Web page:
Slatersville Self Guided Tour
At first glance Slatersville appears to be a classic New England small town—crisp white houses stand neatly aligned along quiet streets that merge at the town common and the Congregational church. In reality, Slatersville is America's first planned industrial village and its true heart is not the quaint common, but the massive stone mill along the river.
To learn more about Slatersville's history, read the introduction below, or jump to one of the stops along this walking tour of town.
Introduction to Slatersville
How it began
In 1803, John Slater, younger brother of Samuel Slater, came to America from England. Samuel Slater assigned him the task of finding a site for a new textile mill. After searching throughout the region, he chose Buffum's Mills, a small settlement along the Branch River where a sawmill, gristmill, and blacksmith's shop were already in operation. In 1805, the Slaters' partners William Almy and Obadiah Brown began buying the land and water rights, and on July 4, 1807, the new stone mill opened. Unlike the Slater Mill in Pawtucket, this mill required a village to house the workers. The success of Slatersville proved that it was feasible to build mills outside of population centers, thus opening up the entire Blackstone Valley for industrialization.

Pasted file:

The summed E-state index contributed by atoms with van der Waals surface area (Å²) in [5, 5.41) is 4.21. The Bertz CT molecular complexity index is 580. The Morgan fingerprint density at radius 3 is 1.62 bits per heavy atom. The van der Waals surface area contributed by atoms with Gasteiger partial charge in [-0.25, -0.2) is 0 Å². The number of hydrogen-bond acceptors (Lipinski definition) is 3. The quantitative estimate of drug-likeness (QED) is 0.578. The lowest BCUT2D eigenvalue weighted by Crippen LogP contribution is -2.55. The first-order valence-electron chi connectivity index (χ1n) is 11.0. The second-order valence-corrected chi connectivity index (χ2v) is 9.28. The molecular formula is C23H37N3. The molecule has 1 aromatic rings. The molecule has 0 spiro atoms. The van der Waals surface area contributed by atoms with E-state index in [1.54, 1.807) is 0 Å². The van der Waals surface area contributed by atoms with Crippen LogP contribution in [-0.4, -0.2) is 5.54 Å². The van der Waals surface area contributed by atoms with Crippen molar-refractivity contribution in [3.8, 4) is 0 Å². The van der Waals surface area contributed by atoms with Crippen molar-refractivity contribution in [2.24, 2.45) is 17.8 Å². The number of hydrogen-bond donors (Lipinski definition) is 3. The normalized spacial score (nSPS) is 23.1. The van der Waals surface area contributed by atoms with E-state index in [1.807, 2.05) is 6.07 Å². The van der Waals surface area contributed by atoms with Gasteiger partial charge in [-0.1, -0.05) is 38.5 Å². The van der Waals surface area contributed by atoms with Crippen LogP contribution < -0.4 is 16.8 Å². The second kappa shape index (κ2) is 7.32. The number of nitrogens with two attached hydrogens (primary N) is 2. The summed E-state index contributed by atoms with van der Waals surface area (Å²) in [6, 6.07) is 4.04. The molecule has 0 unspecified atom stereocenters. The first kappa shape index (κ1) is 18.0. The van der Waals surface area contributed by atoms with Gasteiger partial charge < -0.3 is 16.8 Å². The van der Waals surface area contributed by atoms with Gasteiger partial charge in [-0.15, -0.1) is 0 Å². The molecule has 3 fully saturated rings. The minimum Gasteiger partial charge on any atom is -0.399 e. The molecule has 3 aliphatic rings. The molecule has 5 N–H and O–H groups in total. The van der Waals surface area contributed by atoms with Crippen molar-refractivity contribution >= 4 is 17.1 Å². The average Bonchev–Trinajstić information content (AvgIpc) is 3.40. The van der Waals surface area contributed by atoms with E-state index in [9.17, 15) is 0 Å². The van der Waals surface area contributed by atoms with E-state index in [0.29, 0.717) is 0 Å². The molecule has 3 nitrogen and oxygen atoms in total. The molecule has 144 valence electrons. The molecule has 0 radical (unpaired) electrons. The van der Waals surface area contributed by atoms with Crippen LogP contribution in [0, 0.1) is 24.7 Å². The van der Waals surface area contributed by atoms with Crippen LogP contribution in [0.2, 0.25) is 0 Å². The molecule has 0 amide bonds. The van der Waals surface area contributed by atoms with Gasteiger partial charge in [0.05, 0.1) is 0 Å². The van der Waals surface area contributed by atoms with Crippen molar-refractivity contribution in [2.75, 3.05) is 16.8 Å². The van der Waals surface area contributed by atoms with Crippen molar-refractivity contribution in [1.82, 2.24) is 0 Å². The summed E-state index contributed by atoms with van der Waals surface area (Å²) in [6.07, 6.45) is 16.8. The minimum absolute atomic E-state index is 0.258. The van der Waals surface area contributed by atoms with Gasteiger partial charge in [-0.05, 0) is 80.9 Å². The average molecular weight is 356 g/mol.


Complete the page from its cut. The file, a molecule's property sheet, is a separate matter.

Henry Kendall Takes Over
The Slater family continued to own Slatersville until 1900 when they sold it to James R. Hooper, who used the mill to bleach and dye cloth. In 1915, Hooper sold the village to Henry P. Kendall. Like the Slaters before him, Kendall took a personal interest in the village and initiated many improvement projects. He renovated many of the homes, made sure that the houses were maintained, lawns and shrubbery were planted, and he forbade the removal of any tree without his approval. Much of the traditional New England character of Slatersville is attributable to the efforts of Mr. Kendall.
The current residents still exhibit the sense of pride instilled by the Slaters and Henry Kendall.While the surrounding areas have been developed, the village core has been preserved and Main Street looks much as it did in the 1920's after Kendall's renovations. Thus, modern Slatersville is not only a mill village entering its third century, but the end result of a preservation project that has been lovingly carried out on a community level for one hundred years.
Last updated: May 27, 2016